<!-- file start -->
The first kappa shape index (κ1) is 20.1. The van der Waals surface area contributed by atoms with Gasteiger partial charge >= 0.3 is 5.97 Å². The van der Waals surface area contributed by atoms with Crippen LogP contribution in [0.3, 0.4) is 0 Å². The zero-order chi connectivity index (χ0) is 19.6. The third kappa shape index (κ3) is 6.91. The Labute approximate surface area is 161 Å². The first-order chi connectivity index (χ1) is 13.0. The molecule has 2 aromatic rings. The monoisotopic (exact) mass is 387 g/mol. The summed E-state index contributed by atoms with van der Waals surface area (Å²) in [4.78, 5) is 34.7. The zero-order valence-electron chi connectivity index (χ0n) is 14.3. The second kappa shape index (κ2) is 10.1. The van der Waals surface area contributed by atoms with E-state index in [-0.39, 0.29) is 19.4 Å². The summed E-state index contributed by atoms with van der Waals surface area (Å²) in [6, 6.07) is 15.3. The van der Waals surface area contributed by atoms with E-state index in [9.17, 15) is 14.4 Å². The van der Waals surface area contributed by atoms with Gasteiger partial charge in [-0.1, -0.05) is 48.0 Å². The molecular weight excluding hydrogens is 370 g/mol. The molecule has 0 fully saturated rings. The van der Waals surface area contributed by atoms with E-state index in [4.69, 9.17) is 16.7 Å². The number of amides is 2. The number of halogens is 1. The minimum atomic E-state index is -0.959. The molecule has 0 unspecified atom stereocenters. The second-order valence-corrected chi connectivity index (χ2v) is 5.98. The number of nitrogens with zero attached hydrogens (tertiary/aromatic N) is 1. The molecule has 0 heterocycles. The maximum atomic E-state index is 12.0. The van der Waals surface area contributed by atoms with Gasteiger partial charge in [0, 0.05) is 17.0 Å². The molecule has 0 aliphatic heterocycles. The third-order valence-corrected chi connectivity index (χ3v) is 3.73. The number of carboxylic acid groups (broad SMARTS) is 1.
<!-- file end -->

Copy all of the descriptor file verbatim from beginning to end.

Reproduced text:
The first kappa shape index (κ1) is 20.1. The van der Waals surface area contributed by atoms with Gasteiger partial charge >= 0.3 is 5.97 Å². The van der Waals surface area contributed by atoms with Crippen LogP contribution in [0.3, 0.4) is 0 Å². The zero-order chi connectivity index (χ0) is 19.6. The third kappa shape index (κ3) is 6.91. The Labute approximate surface area is 161 Å². The first-order chi connectivity index (χ1) is 13.0. The molecule has 2 aromatic rings. The monoisotopic (exact) mass is 387 g/mol. The summed E-state index contributed by atoms with van der Waals surface area (Å²) in [4.78, 5) is 34.7. The zero-order valence-electron chi connectivity index (χ0n) is 14.3. The second kappa shape index (κ2) is 10.1. The van der Waals surface area contributed by atoms with E-state index in [-0.39, 0.29) is 19.4 Å². The summed E-state index contributed by atoms with van der Waals surface area (Å²) in [6, 6.07) is 15.3. The van der Waals surface area contributed by atoms with E-state index in [9.17, 15) is 14.4 Å². The van der Waals surface area contributed by atoms with Gasteiger partial charge in [-0.1, -0.05) is 48.0 Å². The molecular weight excluding hydrogens is 370 g/mol. The molecule has 0 fully saturated rings. The van der Waals surface area contributed by atoms with E-state index in [4.69, 9.17) is 16.7 Å². The number of amides is 2. The number of halogens is 1. The minimum atomic E-state index is -0.959. The molecule has 0 unspecified atom stereocenters. The second-order valence-corrected chi connectivity index (χ2v) is 5.98. The number of nitrogens with zero attached hydrogens (tertiary/aromatic N) is 1. The molecule has 0 heterocycles. The maximum atomic E-state index is 12.0. The van der Waals surface area contributed by atoms with Gasteiger partial charge in [0, 0.05) is 17.0 Å². The molecule has 0 aliphatic heterocycles. The third-order valence-corrected chi connectivity index (χ3v) is 3.73. The number of carboxylic acid groups (broad SMARTS) is 1.